14: Phil Baines



For catholics, there are two types of stations: traditional – 

[1] Jesus is condemned to die [2] Jesus is given the cross [3] Jesus falls the first time [4] Jesus meets his mother [5] Simon of Cyrene carries the cross [6] Veronica wipes the face of Jesus [7] Jesus falls the second time [8] Jesus meets the women of Jerusalem [9] Jesus falls the third time [10] Jesus is stripped of his garments [11] Jesus is nailed to the cross [12] Jesus dies on the cross [13] Jesus’ body is removed from the cross [14] Jesus is laid in the tomb  

– and those introduced by John Paul II in 1991: scriptural – 

[1] Jesus in the Garden of Gethsemane (Mtt 26:36–41) [2] Jesus is betrayed by Judas and arrested (Mk 14: 43–6) [3] Jesus is condemned by the sanhedrin (Lk 22: 66–71) [4] Jesus is denied by St Peter (Mtt 26: 69–75) [5] Jesus is judged by Pontius Pilate (Mk 15: 1–5, 15) [6] Jesus is scourged at the pillar and crowned with thorns (Jn 19: 1–3) [7] Jesus bears the cross (Jn 19: 6, 15–17) [8] Jesus is helped by Simon the Cyrenian to carry the cross (Mk 15: 21) [9] Jesus meets the women of Jerusalem (Lk 23: 27–31) [10] Jesus is crucified (Lk 23: 33–4) [11] Jesus promises his kingdom to the good thief (Lk 23: 39–43) [12] Jesus speaks to his mother and the beloved disciple (Jn 19: 25–7) [13] Jesus dies on the cross (Lk 23: 44–6) [14] Jesus is laid in the tomb (Mtt 27: 57–60)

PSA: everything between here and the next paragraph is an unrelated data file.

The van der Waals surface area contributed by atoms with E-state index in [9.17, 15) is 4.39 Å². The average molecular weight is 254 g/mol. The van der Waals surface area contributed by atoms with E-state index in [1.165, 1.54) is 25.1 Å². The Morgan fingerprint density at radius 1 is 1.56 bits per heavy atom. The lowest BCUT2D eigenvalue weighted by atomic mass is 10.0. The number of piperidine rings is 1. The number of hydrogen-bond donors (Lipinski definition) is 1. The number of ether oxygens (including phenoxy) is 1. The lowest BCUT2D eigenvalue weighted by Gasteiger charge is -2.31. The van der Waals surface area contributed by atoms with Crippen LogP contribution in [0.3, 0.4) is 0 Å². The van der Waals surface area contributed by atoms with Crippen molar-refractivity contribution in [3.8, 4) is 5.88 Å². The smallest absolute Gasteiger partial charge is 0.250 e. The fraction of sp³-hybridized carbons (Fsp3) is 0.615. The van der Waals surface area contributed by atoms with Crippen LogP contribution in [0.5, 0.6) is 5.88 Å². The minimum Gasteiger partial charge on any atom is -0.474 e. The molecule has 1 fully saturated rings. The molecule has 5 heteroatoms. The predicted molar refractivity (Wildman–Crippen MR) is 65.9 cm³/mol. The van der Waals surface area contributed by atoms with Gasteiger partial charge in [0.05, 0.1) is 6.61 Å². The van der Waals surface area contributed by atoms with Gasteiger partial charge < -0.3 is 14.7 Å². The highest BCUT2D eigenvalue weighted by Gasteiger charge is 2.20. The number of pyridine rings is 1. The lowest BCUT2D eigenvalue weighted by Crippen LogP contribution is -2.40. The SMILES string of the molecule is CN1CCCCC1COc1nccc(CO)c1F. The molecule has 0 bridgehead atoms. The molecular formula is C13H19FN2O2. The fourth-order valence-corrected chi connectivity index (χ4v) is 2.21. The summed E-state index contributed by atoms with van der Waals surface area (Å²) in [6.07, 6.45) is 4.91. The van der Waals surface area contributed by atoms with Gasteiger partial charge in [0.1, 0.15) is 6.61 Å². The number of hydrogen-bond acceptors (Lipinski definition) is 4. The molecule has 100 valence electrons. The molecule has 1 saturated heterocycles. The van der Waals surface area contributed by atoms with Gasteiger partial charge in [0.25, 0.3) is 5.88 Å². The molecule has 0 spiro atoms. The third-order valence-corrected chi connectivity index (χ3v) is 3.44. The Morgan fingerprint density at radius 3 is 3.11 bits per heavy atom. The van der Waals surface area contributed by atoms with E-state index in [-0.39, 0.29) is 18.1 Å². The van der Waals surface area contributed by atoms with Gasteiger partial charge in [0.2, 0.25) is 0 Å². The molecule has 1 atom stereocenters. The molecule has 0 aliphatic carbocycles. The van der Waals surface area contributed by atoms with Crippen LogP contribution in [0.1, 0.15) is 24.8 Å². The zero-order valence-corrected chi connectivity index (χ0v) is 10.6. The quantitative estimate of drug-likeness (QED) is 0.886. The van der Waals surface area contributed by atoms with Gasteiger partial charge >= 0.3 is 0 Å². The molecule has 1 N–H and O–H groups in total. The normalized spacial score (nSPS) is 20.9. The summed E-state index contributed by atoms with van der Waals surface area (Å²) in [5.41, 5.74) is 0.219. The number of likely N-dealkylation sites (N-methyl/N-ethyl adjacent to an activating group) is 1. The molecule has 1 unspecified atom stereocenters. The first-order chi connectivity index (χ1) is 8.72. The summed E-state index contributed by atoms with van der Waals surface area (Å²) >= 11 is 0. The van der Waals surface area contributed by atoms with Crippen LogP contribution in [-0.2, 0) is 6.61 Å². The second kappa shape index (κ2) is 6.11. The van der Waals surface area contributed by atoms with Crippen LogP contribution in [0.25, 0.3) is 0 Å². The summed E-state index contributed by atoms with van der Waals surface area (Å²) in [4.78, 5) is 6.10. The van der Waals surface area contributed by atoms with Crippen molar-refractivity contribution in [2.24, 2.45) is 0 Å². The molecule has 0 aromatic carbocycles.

– and only some of these align. This is one of those.

As direct visual inspiration are the sixteenth century gospel harmonies of Nicholas Ferrar’s family at Little Gidding in Cambridgeshire near where I live. They would study existing bibles, make parallels (like I used to study in seminary years ago), then using ‘cut-and-paste’, construct a single account, or ‘harmony’. 

The use of four different typefaces to represent the evangelists has parallels in the use by early printers of different typefaces to represent different languages, or different kinds of text. 

The images are my own.

The translations are all from The new Jerusalem bible (London, Darton, Longman & Todd 1985), and the synoptic gospel parallels are from Burton H Throckmorton (ed.) Gospel parallels (Nashville & New York, Nelson 1967); the ‘harmony’ is mine.